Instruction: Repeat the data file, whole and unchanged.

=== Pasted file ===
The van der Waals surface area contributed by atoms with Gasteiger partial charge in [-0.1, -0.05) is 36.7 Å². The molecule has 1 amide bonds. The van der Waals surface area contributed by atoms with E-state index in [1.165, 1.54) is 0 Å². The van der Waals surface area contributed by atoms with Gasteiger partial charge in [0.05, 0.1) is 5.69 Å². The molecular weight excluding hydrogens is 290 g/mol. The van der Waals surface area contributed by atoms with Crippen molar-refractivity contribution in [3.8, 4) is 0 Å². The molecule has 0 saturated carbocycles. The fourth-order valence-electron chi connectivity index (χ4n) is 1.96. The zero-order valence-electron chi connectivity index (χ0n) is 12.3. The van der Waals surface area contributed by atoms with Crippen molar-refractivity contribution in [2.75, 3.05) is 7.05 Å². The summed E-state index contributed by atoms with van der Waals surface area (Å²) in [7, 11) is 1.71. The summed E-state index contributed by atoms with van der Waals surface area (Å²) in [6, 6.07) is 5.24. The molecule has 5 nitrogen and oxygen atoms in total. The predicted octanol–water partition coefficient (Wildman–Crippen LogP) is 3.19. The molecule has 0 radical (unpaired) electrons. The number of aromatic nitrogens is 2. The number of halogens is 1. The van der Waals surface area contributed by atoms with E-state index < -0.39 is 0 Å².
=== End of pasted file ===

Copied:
The van der Waals surface area contributed by atoms with Gasteiger partial charge in [-0.1, -0.05) is 36.7 Å². The molecule has 1 amide bonds. The van der Waals surface area contributed by atoms with E-state index in [1.165, 1.54) is 0 Å². The van der Waals surface area contributed by atoms with Gasteiger partial charge in [0.05, 0.1) is 5.69 Å². The molecular weight excluding hydrogens is 290 g/mol. The van der Waals surface area contributed by atoms with Crippen molar-refractivity contribution in [3.8, 4) is 0 Å². The molecule has 0 saturated carbocycles. The fourth-order valence-electron chi connectivity index (χ4n) is 1.96. The zero-order valence-electron chi connectivity index (χ0n) is 12.3. The van der Waals surface area contributed by atoms with Crippen molar-refractivity contribution in [2.75, 3.05) is 7.05 Å². The summed E-state index contributed by atoms with van der Waals surface area (Å²) in [7, 11) is 1.71. The summed E-state index contributed by atoms with van der Waals surface area (Å²) in [6, 6.07) is 5.24. The molecule has 5 nitrogen and oxygen atoms in total. The predicted octanol–water partition coefficient (Wildman–Crippen LogP) is 3.19. The molecule has 0 radical (unpaired) electrons. The number of aromatic nitrogens is 2. The number of halogens is 1. The van der Waals surface area contributed by atoms with E-state index < -0.39 is 0 Å².